The Momoyama Period : A Turning Point Between The Middle Ages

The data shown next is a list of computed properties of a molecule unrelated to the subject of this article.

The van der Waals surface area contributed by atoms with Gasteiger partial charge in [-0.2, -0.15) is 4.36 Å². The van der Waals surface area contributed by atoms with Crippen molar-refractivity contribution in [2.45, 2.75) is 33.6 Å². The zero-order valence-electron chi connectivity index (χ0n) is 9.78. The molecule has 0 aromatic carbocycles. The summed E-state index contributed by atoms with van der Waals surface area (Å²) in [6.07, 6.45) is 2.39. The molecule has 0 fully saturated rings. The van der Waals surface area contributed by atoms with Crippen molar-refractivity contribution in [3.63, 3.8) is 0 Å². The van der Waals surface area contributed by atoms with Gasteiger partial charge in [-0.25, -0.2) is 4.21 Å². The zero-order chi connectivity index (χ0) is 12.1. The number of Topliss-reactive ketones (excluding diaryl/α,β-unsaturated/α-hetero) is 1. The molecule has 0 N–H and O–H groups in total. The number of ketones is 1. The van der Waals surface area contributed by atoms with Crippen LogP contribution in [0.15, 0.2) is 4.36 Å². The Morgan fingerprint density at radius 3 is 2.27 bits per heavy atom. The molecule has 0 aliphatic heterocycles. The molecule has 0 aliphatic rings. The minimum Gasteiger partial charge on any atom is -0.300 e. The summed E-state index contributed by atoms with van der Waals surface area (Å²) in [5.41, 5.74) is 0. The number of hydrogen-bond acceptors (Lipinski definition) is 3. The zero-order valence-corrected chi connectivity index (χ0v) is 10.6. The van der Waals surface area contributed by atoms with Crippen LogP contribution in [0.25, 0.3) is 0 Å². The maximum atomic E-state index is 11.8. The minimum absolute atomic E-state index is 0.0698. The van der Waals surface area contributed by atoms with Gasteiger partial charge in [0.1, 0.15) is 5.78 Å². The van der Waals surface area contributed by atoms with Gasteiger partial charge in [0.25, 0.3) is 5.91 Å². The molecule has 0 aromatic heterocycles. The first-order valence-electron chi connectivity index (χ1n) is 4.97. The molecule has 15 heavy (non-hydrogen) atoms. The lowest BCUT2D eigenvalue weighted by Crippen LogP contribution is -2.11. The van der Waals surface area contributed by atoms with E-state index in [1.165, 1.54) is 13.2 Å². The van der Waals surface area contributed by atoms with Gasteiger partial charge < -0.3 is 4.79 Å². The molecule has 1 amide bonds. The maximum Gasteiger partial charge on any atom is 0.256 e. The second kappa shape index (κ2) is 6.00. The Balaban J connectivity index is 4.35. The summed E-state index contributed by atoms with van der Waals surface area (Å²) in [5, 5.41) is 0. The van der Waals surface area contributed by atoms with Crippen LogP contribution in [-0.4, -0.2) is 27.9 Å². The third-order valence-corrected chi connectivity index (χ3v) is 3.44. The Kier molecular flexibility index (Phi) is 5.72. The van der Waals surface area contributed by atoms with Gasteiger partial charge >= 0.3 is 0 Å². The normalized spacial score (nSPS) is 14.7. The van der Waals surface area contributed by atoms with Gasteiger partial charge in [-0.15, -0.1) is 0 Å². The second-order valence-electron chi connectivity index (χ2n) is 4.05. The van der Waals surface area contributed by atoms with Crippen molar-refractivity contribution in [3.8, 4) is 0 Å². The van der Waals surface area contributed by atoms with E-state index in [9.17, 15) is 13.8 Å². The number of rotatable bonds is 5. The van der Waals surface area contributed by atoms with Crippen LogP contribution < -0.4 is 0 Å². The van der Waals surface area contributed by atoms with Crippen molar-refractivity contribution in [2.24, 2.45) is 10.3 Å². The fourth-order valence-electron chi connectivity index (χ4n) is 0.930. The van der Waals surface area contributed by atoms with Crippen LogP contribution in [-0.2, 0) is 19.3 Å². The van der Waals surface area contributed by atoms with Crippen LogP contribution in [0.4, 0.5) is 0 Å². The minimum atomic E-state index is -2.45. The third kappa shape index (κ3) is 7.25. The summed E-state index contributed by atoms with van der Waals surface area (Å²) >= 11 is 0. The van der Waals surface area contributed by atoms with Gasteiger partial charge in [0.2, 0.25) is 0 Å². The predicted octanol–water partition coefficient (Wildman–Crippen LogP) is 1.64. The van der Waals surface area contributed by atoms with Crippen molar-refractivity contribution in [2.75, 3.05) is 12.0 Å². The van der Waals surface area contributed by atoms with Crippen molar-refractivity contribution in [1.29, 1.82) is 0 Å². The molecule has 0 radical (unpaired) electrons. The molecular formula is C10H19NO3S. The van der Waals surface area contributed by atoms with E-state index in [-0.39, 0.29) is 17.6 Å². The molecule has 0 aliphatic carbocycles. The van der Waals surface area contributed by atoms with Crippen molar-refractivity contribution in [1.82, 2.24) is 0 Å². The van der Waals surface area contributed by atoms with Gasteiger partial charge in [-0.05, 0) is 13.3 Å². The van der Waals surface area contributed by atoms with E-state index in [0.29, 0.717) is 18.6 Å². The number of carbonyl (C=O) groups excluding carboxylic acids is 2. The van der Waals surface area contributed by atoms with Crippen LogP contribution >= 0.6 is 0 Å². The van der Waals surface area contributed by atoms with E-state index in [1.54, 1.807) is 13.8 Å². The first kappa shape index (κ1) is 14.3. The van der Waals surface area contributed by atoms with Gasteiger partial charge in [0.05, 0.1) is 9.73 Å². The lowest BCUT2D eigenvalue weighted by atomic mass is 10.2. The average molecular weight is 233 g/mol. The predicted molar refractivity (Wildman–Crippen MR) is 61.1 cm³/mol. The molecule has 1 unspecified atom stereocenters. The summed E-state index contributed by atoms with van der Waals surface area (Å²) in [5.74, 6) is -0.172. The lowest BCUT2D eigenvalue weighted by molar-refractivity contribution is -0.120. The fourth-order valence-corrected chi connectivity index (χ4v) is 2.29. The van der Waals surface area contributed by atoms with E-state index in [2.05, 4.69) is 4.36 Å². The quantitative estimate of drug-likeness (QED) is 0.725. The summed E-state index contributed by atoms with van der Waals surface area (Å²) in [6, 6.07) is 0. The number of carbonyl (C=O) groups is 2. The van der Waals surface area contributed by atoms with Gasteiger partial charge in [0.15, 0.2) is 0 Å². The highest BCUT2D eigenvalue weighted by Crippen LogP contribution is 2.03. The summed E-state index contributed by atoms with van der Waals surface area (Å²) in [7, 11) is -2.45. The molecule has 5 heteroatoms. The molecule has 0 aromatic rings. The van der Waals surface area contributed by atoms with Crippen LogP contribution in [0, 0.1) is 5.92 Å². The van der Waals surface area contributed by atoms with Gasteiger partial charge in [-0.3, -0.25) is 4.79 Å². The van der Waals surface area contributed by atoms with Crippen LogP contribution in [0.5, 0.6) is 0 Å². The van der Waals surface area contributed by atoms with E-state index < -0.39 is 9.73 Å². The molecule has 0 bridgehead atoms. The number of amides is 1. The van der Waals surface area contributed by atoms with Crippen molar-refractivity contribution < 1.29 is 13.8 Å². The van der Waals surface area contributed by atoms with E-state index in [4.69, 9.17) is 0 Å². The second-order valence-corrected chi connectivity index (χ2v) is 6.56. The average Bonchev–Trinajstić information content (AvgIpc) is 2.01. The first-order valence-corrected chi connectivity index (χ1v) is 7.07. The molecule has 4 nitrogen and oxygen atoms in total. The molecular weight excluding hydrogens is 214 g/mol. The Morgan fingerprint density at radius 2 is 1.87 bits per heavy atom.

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The Momoyama period was a turning point between the Middle Ages in Japan. This period began by the overthrow of the Ashikaga Shogunate who was the ruler during the Muromachi period, in the late 15th century. During the Muromachi period, Japan was experiencing violent conflicts over territory and power. In 1573 Oda Nobunaga became the ruler and with him was the birth of the short-lived Momoyama period; only three warlords seized power during that time . Even though, the Momoyama was a brief period between two major eras, it had a lot of impacts on art and architecture. One of the greatest painters of this period was Kano Eitoku. He was described as “the most celebrated painter of his time” . His grandfather Kano Motonobu at the Kano school of painting trained him. The Kano school has a strong influence on Japanese history, as it was the longest-lived; 300-years of significance in the world history of art. With Eitoku’s fame across the nation as a Japanese artist, he developed a certain style known as taiga or “big paintings” . He received various commissions to decorate the Momoyama warlord castles. One of his most astonishing artwork, “Chinese Lions” was commissioned by Toyotomi Hideyoshi . Late 1580’s a six-panel life-sized screen painted with oversized Chinese mythical lions that were set against glinting gold foil, refer to (Figure 1). As well as incorporating color and bold black outline, that was a feature of the Kano school4. The two ancient Chinese mythological…

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